two aperture dials?

Discussion in 'Beyond the Basics' started by lyriaz, Aug 26, 2004.

  1. lyriaz

    lyriaz TPF Noob!

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    My grandfather just sent me his nikon n4004s camera a few weeks ago, but there's something I still don't get.

    There are 2 aperture dials, one on the lens and one on the body. I didn't know the dials even existed on bodies, but both are clearly labeled in the manuals.

    I don't know how it works out. From what I can tell the one on the body does nothing, unless you have it set to automatic. Twisting the dial on the lens is the only thing that seems to change the light meter.

    But still, it's confusing and I can't find an answer!

    Anyone know what's up?
     
  2. malachite

    malachite Heavily Medicated For Your Protection

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    Put the lens on, turn the aperature dial all the way to f/22, now click that little switch on the lens (usually has an orange dot on it). This should in turn lock the aperature ring so you can't move it all. Now the aperature dial on the camera should work. It's Nikon's later model AI system.........
     
  3. lyriaz

    lyriaz TPF Noob!

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    Thank you!

    So if I don't lock the lens dial, it will work and the one on the body will not?

    I think I would like using the one on the lens better, given the other doesn't interfere.
     
  4. malachite

    malachite Heavily Medicated For Your Protection

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    Nope, gotta lock the aperature ring for the meter to work at all, if I remember right. If you don't have it locked the meter -O+ symbols just blink and the camera does nothing. The little dial on the top is quicker anyway once you get used to it.
     
  5. lyriaz

    lyriaz TPF Noob!

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    hmm.

    when i twist the aperture dial on the lens, it does change the exposure symbols...
     
  6. malachite

    malachite Heavily Medicated For Your Protection

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    Weird....... My brother had a 4004 and his worked just like my 5005. The aperature dial on the body was the only way it worked. It works the other way I mentioned as well? You have a choice? If so that's cool.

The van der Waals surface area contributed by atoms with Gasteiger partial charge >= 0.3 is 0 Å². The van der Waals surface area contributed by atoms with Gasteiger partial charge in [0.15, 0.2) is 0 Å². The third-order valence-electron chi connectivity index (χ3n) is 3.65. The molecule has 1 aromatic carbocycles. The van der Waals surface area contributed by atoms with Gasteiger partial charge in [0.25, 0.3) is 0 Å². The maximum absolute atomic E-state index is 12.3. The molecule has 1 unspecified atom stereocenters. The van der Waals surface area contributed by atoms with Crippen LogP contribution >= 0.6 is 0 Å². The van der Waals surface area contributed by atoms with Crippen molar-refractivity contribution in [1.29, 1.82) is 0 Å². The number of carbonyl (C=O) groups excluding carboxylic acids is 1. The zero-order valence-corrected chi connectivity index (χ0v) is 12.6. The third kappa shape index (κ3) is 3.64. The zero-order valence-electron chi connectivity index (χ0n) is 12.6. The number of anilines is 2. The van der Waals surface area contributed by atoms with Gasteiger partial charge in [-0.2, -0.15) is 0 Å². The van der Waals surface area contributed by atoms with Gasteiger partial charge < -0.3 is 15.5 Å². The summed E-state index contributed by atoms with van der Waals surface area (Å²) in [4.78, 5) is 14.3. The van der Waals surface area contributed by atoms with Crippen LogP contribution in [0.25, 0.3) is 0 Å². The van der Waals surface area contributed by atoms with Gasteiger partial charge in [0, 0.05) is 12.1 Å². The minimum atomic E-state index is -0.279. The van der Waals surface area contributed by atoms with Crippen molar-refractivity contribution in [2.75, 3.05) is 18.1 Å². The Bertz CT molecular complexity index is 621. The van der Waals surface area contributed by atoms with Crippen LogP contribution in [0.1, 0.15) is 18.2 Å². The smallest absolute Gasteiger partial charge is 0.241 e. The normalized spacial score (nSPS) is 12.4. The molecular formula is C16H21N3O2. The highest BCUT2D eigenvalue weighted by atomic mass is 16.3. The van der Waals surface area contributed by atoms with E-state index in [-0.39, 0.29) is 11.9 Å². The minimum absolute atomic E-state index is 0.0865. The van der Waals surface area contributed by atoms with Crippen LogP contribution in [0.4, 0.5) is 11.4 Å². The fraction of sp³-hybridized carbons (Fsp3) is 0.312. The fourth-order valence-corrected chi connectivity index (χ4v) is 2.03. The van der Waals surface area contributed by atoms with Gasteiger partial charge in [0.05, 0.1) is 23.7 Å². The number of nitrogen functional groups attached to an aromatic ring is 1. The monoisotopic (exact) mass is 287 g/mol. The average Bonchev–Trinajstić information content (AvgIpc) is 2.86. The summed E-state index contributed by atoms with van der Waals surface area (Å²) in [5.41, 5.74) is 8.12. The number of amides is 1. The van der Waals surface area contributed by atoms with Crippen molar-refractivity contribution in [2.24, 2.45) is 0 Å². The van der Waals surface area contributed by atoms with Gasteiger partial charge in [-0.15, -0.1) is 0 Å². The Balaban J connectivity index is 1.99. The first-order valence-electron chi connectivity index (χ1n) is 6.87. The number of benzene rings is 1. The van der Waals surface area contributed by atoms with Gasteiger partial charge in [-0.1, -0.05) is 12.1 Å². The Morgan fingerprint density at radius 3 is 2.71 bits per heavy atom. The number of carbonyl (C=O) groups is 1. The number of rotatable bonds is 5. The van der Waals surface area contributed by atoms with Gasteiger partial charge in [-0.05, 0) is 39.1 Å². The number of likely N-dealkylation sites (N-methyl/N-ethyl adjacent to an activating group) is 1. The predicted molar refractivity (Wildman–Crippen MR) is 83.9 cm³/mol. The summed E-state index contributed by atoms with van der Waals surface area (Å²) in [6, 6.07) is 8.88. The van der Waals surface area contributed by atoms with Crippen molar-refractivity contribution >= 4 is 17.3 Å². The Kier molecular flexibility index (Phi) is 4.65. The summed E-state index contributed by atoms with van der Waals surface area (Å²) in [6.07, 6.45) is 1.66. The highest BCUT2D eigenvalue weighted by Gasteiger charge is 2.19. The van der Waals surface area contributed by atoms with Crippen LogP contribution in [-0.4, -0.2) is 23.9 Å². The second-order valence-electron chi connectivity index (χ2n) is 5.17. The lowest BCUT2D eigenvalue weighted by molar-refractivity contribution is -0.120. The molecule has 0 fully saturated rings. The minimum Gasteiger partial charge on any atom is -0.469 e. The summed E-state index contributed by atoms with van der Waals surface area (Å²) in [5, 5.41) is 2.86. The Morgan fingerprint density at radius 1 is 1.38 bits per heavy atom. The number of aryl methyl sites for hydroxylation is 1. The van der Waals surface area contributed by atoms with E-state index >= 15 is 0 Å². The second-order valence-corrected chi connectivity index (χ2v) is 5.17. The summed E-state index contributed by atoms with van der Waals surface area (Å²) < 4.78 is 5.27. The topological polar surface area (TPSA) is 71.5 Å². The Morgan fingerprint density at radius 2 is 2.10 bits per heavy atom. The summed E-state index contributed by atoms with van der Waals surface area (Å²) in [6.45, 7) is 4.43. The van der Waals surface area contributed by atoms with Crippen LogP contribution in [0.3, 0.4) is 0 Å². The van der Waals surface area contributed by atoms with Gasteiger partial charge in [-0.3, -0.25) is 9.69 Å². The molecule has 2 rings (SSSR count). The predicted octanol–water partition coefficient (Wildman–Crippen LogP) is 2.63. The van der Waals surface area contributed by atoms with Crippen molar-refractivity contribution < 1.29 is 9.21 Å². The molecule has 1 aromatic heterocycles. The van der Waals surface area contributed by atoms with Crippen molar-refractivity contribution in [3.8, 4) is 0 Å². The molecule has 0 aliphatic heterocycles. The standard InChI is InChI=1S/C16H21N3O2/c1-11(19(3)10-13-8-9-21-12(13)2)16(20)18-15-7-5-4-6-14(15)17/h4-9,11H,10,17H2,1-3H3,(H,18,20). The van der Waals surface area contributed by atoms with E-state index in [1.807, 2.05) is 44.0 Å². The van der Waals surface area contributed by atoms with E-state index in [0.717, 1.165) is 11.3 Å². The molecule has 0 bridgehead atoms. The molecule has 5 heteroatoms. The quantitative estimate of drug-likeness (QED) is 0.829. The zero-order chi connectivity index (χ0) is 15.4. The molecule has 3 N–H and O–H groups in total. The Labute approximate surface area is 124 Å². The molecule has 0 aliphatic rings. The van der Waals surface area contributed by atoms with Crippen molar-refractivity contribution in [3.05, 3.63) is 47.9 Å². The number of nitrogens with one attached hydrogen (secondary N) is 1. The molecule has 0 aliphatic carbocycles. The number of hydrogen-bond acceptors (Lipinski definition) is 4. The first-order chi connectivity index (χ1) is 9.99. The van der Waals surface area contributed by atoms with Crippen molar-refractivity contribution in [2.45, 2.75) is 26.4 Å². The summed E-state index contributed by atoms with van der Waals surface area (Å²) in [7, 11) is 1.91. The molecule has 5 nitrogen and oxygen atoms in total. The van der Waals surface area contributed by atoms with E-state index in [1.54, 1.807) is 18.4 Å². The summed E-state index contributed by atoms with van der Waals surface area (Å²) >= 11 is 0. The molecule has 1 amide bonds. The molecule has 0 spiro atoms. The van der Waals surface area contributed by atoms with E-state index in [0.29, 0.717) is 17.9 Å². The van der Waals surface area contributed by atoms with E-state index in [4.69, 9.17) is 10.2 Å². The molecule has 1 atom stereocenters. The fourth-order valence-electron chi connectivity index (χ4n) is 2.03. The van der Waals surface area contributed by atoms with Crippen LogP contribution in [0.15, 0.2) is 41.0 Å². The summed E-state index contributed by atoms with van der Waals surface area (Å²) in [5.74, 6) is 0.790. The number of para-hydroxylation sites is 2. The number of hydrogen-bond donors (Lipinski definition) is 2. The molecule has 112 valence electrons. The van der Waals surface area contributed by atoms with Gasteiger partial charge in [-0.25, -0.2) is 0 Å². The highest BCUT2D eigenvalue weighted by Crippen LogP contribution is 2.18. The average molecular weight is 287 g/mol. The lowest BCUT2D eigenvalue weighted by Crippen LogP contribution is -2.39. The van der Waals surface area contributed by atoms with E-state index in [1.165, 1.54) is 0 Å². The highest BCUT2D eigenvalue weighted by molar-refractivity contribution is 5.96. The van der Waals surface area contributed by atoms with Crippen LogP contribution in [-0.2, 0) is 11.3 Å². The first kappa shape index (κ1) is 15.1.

7. ksmattfish

    ksmattfish Now 100% DC - not as cool as I once was, but still

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    Is it a zoom lens?

    With most consumer zooms the aperture dial is only accurate at the widest focal length. Moving the ring changes the size of the aperture, but zooming only changes the focal length. As you zoom out the math changes, and the f/#s on the lens aperture dial are no longer accurate (they are greater than indicated). On a 28-70mm zoom it's f/4 if it says f/4 at 28mm, but at 70mm focal length the dial setting that says f/4 may actually be f/8, or more.

    Most "pro" lenses alter the aperture size as the lens is zoomed in and out to keep the math the same, so when it's set on f/4 it stays on f/4, no matter what the focal length.

    So they put an aperture dial on the body that can use the computer chip in the body to do the math, and set the lens to the indicated aperture on the body dial if it's on "A" (auto) on the lens. Canon completely dropped the lens aperture ring on their EOS cameras. Pentax and Nikon lenses will still fit on older bodies, so they have the ring, but it's useless for many ot their modern camera models.
     
  8. lyriaz

    lyriaz TPF Noob!

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    okay, sounds like i should use the one on the body.

    however, the dial on the lens has two marks on it: one indicating the aperture at 35mm and another indicating the size at 70mm.

    but i think i'll just go with the one on the body and let the computer do it.

    Thanks for the info!
     
  9. ksmattfish

    ksmattfish Now 100% DC - not as cool as I once was, but still

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    You've got a camera from the era when metal, mechanical, manual focus cameras were evolving into the cameras we see on the shelves today. They were sort of schizto.
     

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